New Media Investment Group has acquired Morris Publishing Group, whose portfolio includes the Augusta Chronicle, the Savannah Morning News and the Florida Times-Union in Jacksonville.
The price was $120 million for 11 daily newspapers, 30 weeklies and various online assets, which will join New Media’s GateHouse chain.
The transaction, announced this morning, is expected to close in the fourth quarter of this year.
The deal represents further consolidation of the struggling industry. GateHouse, with more than 120 dailies, offers scale with a centralized editing and production center in Austin and a group of system-wide advertising and marketing products.
Morris is family-owned and based in Augusta. William S. “Billy” Morris will remain publisher of the Chronicle and will oversee editorial policy for the three Morris papers in Georgia.
News Media Investment is publicly traded but also has the backing of the huge Fortress Investment Group fund. It has been on a run of acquisitions over the last several years, buying the Columbus Dispatch, and Fayetteville Observer among other properties.
It has promised to spend $1 billion on acquisitions and with the latest deal is almost there — at roughly $900 million. An early acquisition was Halifax Media which included what once were the New York Times Regional Group papers.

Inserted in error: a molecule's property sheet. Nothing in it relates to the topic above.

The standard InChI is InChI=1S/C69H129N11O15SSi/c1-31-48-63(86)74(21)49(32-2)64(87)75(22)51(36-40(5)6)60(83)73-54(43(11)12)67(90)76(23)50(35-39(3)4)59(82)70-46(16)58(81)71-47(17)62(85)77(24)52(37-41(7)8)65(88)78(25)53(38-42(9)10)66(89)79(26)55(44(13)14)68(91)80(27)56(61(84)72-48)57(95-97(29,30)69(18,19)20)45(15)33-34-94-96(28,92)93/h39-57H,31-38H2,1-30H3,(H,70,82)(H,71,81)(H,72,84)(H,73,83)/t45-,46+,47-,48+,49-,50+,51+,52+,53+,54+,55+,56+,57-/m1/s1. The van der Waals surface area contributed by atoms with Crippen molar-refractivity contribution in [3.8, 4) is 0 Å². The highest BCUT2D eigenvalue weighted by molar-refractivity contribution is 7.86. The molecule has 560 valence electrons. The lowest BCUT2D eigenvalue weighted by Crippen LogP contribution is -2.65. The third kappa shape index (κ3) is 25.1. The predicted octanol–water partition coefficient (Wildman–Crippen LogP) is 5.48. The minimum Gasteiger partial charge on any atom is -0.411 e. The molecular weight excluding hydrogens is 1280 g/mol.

In a press release CEO Michael Reed said:
“For over 80 years, the Morris family has built and operated an incredible collection of local media assets. We are honored that the family has chosen us to uphold the rich tradition of journalism and innovation they have established. This transaction will expand our footprint into new states and add some very attractive markets to our local media portfolio. We see strong synergies between our two companies and look forward to the value creation opportunity that will exist as we combine the portfolios.”
Morris said that he sold after reluctantly concluding that the group was too small “to build and maintain the necessary resources to compete.”
Other Morris papers sold were the Athens Banner Herald, the Amarillo Globe-News, the Juneau Empire and The Peninsula Clarion in Alaska, the Log Cabin Democrat in Conway, Arkansas, the Lubbock Avalanche Journal, The St. Augustine Record and The Topeka Capital-Journal.
Wall Street reacted favorably to the transaction. New Media shares were up more than 4 percent in late morning trading.